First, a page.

A recent shooting of 29 immigrant strawberry farm workers in Manolada led to quick calls on Twitter for a boycott of the product and spread so fast that producers in the area said their season might be ruined.
“We’re all from Manolada!” posted Stranger In Society. “We supposedly express our abhorrence for the … Greeks who shot those miserable workers from Bangladesh because they had the nerve to ask for what they worked for.”
The government moved quickly, arresting three foremen and the business owner and offered state protection to the wounded, but that did little to assuage the outrage.
In Manolada, the immigrants worked for 14 hours or more a day and lived in squalid conditions in tents, without toilets and without being paid. Their demand for back wages led to the shootings, authorities said.
“Whatever happened was wrong,” Effi Lambropoulou, a professor of criminology at Panteion University in Athens told Southeast European Times. “The workers should have been paid and the supervisors should not use the guns. It is against our ethos and mores, at least until recently. I hope it will never happen again,” she said.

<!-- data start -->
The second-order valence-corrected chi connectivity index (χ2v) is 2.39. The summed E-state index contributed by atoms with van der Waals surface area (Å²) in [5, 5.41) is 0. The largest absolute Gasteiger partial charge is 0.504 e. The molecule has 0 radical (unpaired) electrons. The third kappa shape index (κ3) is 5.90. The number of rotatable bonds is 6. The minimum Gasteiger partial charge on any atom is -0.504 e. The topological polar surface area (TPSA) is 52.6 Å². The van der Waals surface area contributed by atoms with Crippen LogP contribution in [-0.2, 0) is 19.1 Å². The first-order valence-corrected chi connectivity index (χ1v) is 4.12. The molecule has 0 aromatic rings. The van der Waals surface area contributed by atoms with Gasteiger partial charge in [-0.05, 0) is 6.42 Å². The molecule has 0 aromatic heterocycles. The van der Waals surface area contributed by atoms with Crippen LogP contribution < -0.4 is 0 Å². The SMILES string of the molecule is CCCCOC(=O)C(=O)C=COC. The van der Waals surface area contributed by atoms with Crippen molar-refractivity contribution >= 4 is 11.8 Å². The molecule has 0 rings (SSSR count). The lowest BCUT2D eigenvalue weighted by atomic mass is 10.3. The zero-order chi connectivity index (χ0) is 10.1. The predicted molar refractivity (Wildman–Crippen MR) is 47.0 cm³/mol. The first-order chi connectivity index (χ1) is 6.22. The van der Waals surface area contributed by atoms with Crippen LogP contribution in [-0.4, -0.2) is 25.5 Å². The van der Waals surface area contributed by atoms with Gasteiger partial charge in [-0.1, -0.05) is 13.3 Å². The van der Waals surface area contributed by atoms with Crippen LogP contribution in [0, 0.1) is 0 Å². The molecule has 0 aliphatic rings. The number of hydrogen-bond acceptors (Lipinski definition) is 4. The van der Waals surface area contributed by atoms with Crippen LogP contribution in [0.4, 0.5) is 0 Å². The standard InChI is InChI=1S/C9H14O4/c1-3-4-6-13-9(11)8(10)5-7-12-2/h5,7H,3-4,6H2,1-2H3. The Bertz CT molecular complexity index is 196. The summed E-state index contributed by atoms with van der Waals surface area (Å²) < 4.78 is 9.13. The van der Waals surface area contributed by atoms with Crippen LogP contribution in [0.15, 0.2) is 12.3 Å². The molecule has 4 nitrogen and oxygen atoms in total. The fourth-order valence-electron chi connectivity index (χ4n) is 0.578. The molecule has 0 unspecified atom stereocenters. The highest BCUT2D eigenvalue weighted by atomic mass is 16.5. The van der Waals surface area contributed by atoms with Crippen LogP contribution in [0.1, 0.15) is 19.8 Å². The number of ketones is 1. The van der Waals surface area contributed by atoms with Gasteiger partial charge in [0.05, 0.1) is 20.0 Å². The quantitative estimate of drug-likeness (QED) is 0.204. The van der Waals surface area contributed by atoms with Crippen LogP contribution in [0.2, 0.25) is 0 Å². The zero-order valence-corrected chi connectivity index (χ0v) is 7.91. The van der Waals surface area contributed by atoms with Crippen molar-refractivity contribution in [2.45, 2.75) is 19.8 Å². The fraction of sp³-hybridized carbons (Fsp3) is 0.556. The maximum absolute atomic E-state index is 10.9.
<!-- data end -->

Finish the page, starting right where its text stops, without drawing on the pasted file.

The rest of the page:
The incident was borne from a sense of impunity for violence against immigrants, not unlike what African-Americans endured during the Civil Rights era, said Alex Afexounidis, a sociologist with the National Centre of Research in Athens. “They think they can do whatever they like. Deep American south revisited!” he told SETimes.
Some said that the incident revealed a lot going on under the surface in Greece during a time when the neo-Nazi Golden Dawn party, which has 18 seats in the parliament, has been accused of attacking immigrants. The party denied the allegation.
“The latest incident showed how an agricultural sector lives on the exploitation of migrant workers. How about the Greeks? The young jobless Greeks who according to statistics are jobless at 59.3 percent?” keeptalkinggreece said.
The blogger also criticized media coverage of the event. “Of course the media reported the subject, there were statements that denounced the event but the story doesn’t sell as much as, for example, when a Pakistani attacks a girl. And, of course, Golden Dawn, to keep it in the forefront in any possible way,” keeptalkinggreece said.
But, according to Stranger In Society, unfortunately this type of violence towards immigrants is not new. “Every ‘Manolada’ will remain a problem because it produces cash for those who don’t consider the fall of a society to a jungle a problem.”
(Used by permission of Southeast European Times, www.setimes.com)